Yesterday we had a couple of hours between classes and FHE, so a group of us decided to do walk 12 “Time Travel, Tricks, and Treats around Saint-Sulpice.” We first saw the Hôtel Lutetitia, where Josephine Baker, Picasso, and other famous individuals have stayed. Then we walked through an interesting neighborhood with buildings from the 17th and 18th centuries, but we were most excited to see Poilâne, a famous boulangerie. Although several people in the group purchased pain au chocolate, I was saving my pennies for an even better treat: Pierre Hermé, a fantastic patisserie best known for its macarons. This was my first true macaron experience (I wish I had taken a picture of it), but I have to say that I prefer cheap nutella crèpes from vendors around Paris. I had chosen the chuao flavor, which I thought would be entirely chocolate, but it had some kind of yummy fruit flavor as well. Tasty - just not what I was expecting.
We then went into Saint Sulpice, which you may have heard about from the Da Vinci Code. Although I really enjoy Dan Brown’s books, I realized at the church that I remember practically nothing about the Da Vinci Code, apart from that fact that it involved a crazy albino monk and a search for the Holy Grail. Oh well, I still took pictures next to the gnomon and rose line like any other tourist, and I’ll have to do a reread when we get back to the states.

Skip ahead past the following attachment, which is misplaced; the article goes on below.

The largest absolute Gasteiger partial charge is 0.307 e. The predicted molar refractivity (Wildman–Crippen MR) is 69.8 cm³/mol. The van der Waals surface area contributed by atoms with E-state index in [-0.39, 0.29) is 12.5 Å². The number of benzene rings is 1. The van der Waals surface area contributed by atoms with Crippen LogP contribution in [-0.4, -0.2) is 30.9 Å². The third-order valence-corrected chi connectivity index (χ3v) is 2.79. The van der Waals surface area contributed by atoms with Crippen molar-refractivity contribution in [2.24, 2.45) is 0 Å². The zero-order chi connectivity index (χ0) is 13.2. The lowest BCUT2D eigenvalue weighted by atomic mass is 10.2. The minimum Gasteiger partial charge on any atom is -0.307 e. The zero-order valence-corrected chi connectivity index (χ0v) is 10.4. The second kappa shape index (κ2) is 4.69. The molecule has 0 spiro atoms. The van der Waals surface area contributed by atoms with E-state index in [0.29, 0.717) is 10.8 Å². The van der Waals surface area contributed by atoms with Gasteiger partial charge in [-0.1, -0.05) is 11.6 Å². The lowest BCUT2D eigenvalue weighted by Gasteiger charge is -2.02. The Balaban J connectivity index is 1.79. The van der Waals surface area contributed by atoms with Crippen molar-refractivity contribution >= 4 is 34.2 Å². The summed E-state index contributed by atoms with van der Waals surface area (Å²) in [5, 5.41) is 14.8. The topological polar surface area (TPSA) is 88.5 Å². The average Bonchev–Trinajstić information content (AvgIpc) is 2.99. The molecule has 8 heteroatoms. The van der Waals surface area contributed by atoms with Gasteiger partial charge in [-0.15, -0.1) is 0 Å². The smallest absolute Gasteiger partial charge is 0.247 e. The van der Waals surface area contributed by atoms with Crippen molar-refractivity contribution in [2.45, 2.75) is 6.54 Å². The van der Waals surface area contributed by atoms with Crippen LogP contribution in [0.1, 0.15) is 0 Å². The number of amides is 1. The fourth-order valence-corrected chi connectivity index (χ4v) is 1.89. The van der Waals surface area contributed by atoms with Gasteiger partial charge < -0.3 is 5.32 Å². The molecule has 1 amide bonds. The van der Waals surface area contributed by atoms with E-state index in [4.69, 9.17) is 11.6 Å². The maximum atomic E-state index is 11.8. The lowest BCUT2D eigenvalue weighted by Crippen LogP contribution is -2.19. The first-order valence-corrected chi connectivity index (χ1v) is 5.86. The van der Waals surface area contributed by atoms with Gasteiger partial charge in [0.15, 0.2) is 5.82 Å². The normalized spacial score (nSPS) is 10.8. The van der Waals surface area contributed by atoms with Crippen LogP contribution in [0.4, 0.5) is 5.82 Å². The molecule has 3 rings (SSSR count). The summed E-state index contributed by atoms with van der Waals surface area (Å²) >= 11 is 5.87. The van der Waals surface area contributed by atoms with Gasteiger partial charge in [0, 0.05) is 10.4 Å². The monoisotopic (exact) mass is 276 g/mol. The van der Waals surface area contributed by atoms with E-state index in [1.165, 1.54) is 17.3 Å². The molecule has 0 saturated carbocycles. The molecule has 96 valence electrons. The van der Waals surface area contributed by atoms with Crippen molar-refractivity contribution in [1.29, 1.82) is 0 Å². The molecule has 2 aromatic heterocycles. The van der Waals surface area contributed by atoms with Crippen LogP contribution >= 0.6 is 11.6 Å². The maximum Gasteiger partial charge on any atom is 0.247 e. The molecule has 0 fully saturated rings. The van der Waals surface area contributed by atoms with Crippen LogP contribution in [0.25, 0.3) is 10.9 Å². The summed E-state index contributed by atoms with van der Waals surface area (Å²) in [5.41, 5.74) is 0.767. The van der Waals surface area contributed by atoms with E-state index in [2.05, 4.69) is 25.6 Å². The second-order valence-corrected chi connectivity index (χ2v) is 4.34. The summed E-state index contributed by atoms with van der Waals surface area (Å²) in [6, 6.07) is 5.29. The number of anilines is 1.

We left Saint Sulpice and hurried past some shops I’d like to come back to visit when I have more time (namely a vintage clothing store and an Anglo-American bookstore) and made our way to the Abbaye Saint-Germain, which dates back to the 6th century. Although the building was beautiful and had some interesting statues, I think some of these churches are starting to look pretty similar. I can’t believe I feel so blasé about these amazing sites! As we headed out to the metro, I was struck by the irony of a centuries-old abbey sitting among the chicest of boutiques – Louis-Vuitton, Cartier, Swarovski. I’m guessing the nuns didn’t have much use for $1500 bags, but I could be wrong.